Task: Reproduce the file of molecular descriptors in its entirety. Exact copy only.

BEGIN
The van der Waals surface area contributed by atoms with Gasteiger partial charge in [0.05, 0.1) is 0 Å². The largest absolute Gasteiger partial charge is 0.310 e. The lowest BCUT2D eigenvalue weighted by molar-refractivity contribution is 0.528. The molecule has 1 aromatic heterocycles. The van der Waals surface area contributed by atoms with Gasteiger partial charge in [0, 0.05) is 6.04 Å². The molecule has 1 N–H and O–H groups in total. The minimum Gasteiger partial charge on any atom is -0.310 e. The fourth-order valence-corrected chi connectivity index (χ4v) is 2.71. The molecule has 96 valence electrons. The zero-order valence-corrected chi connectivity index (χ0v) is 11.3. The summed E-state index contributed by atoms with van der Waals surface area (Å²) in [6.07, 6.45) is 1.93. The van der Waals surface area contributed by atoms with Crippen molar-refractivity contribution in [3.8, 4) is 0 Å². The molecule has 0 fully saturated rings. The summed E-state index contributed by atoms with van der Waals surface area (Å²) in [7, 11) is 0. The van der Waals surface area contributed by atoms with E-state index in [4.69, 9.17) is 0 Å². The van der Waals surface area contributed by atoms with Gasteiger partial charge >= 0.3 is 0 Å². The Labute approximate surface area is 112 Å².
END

The van der Waals surface area contributed by atoms with Gasteiger partial charge in [0.05, 0.1) is 0 Å². The largest absolute Gasteiger partial charge is 0.310 e. The lowest BCUT2D eigenvalue weighted by molar-refractivity contribution is 0.528. The molecule has 1 aromatic heterocycles. The van der Waals surface area contributed by atoms with Gasteiger partial charge in [0, 0.05) is 6.04 Å². The molecule has 1 N–H and O–H groups in total. The minimum Gasteiger partial charge on any atom is -0.310 e. The fourth-order valence-corrected chi connectivity index (χ4v) is 2.71. The molecule has 96 valence electrons. The zero-order valence-corrected chi connectivity index (χ0v) is 11.3. The summed E-state index contributed by atoms with van der Waals surface area (Å²) in [6.07, 6.45) is 1.93. The van der Waals surface area contributed by atoms with Crippen molar-refractivity contribution in [3.8, 4) is 0 Å². The molecule has 0 fully saturated rings. The summed E-state index contributed by atoms with van der Waals surface area (Å²) in [7, 11) is 0. The van der Waals surface area contributed by atoms with E-state index in [4.69, 9.17) is 0 Å². The van der Waals surface area contributed by atoms with Gasteiger partial charge >= 0.3 is 0 Å². The Labute approximate surface area is 112 Å².